So in summary, there were definitely strong hints at data concepts, probably less so data visualisation, but really it was just then a case of how can these skills now is applied to the world of business. I wish I had my old laptop so I could dig a few of the projects out to re-read now.

The Deloitte gig was fun; it was good to be involved with a company that has a fantastic network reach and so many different opportunities, especially when trying to kick-start your career. The role comprised mainly of promoting opportunities at the firm through on campus-promotions, events and talks. I.e. being a social butterfly. Deloitte definitely has some unique selling points from its combination of size, work ethic and talent. I remember their coronavirus-tracking dashboard was one of the first to reach Tableau and it was so well put together, let alone the data prep that must have gone into it prior. To turn something around at that pace and quality is impressive. Anyway, that’s enough free promo for today.

Data visualisation really kicked off when at Lloyds Banking Group. I was fortunate enough to sit in a team that acts as a centre of excellence of data. (Modest I know) But it put me in the best position to learn the tools as quickly as possible, the culture of helping others, sharing ideas and teamwork at the company definitely helped — when you don’t know fully know what you’re walking into. Slowly some of the projects I worked on incorporating a more lengthy degree of Tableau. I know Power BI has a place in the bank too so quite eager to expand my toolset in the New Year to cover both.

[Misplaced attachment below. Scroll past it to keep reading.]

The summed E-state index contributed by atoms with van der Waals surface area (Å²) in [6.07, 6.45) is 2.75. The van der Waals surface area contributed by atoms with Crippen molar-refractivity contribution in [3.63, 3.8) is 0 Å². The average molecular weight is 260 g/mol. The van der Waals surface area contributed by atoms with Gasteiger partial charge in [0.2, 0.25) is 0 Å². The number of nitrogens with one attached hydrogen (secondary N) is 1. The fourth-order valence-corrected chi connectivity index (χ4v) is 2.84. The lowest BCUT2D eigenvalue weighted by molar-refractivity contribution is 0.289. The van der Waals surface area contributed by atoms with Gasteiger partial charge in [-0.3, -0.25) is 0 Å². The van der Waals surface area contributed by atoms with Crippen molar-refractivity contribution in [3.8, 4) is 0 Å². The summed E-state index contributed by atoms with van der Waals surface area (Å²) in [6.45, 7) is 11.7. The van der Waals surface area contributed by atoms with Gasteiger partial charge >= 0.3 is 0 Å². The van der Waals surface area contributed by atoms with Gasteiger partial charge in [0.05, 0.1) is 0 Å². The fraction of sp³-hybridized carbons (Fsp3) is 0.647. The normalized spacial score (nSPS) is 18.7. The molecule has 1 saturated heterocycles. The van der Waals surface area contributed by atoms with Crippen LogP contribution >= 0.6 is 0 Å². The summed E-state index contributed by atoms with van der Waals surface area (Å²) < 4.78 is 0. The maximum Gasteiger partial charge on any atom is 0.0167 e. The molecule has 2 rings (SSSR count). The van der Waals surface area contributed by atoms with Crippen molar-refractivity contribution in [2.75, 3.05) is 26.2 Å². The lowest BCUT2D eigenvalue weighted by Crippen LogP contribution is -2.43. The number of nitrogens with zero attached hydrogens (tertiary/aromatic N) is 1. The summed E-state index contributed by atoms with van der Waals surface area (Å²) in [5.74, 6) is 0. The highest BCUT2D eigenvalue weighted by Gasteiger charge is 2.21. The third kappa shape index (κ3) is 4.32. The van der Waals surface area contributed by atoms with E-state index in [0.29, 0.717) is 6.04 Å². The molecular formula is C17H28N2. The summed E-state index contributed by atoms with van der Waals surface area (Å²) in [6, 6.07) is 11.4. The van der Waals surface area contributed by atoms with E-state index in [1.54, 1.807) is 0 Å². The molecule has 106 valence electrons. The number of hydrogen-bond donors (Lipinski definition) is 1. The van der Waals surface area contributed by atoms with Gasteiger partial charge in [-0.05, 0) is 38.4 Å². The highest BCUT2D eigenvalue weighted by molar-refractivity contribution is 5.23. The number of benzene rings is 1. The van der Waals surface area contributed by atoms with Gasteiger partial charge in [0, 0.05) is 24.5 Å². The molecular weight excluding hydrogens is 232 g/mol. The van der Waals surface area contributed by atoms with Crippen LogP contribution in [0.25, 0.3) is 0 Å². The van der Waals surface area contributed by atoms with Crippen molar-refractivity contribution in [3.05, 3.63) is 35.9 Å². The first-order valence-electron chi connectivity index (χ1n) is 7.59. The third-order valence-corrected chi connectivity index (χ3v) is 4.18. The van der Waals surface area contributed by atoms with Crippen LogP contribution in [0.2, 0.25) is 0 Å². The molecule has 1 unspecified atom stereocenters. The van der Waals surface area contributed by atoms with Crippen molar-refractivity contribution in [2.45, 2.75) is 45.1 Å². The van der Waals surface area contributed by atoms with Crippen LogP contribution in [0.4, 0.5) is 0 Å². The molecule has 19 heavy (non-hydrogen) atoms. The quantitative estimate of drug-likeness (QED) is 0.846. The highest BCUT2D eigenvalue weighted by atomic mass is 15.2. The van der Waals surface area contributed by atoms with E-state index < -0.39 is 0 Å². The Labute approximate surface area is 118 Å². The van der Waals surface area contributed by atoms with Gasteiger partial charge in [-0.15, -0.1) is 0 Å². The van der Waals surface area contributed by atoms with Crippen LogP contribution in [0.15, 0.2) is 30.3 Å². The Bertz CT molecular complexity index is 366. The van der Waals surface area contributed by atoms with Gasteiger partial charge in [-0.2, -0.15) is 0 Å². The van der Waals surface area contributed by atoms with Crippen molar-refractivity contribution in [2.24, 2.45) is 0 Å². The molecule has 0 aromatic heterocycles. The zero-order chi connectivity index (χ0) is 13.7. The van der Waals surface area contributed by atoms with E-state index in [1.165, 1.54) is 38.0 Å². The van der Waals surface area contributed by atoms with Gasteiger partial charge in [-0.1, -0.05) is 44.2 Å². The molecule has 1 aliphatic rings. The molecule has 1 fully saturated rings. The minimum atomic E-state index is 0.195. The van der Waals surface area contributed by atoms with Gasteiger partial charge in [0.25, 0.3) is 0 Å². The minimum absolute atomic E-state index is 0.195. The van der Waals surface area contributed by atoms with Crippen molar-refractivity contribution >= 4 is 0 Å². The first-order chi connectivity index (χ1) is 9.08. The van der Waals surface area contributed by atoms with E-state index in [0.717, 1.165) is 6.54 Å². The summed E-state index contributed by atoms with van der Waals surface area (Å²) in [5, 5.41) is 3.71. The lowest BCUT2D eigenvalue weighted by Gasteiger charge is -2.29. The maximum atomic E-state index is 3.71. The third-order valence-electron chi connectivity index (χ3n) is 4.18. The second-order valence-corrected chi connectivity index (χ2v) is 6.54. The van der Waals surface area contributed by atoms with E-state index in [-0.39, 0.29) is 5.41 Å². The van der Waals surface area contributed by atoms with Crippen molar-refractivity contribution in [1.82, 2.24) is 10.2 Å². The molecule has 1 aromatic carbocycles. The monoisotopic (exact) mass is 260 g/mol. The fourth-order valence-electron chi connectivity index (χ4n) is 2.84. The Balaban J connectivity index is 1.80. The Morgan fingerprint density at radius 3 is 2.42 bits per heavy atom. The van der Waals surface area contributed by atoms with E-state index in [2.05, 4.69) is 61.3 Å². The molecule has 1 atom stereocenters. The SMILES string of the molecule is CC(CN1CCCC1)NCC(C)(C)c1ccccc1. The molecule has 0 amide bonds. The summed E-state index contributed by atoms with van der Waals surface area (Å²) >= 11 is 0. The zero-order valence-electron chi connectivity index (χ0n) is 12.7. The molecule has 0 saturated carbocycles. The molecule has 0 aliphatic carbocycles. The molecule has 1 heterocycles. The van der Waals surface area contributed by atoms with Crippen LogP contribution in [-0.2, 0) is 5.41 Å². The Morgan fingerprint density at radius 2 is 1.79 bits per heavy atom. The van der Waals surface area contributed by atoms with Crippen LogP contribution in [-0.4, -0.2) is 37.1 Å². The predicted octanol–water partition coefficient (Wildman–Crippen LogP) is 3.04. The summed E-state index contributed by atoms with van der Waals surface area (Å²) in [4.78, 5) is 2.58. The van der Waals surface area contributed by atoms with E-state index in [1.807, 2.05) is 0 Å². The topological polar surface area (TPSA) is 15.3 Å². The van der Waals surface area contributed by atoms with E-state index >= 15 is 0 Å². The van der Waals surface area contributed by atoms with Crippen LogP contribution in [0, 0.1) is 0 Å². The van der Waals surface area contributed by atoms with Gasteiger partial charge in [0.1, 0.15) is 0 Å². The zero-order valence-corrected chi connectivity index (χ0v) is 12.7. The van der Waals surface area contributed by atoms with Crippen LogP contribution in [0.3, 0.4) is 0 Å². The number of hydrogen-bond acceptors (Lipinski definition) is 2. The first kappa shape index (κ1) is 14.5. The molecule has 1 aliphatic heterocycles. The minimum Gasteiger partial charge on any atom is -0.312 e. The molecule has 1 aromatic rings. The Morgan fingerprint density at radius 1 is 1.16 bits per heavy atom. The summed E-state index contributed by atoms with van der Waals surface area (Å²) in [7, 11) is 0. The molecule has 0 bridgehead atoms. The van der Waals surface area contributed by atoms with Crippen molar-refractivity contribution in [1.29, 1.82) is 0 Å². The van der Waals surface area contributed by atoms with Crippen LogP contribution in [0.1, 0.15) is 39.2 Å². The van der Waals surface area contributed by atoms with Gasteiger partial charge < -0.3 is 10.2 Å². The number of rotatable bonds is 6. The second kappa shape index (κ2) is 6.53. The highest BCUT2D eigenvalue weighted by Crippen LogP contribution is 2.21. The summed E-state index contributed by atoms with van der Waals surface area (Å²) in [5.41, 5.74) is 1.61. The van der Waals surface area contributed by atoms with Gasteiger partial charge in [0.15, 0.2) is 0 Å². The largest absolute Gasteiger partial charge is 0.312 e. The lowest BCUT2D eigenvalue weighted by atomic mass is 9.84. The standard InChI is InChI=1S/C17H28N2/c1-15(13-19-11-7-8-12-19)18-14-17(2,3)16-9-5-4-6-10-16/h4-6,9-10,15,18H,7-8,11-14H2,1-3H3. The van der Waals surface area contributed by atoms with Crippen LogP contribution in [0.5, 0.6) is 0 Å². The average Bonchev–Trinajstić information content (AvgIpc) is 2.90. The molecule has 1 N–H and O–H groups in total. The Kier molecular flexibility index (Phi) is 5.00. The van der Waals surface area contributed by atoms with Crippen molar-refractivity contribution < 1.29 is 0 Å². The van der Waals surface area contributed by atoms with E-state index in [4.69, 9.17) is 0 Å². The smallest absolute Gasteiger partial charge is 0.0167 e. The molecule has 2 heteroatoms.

Priya Padham (PP) & AM: What was it about data analytics and data visualization that piqued your passion and did it hit you right away or was it a slow-building interest?

CJ: I think it has been a slow burner, in a good way. I’ve always had an interest but it hadn’t been tailored until now. For me, the passion now comes from the impact it has when we change processes and pass benefits onto our customer. Someone from our companies’ leadership team told me ‘no-one needs data’. He was right; ‘we need the insights from it’. I think I will remember that for the rest of my career. Sometimes we get so caught up in the technical aspect it’s hard to step back and think what is this for, how will it help and why are we creating it the way we are.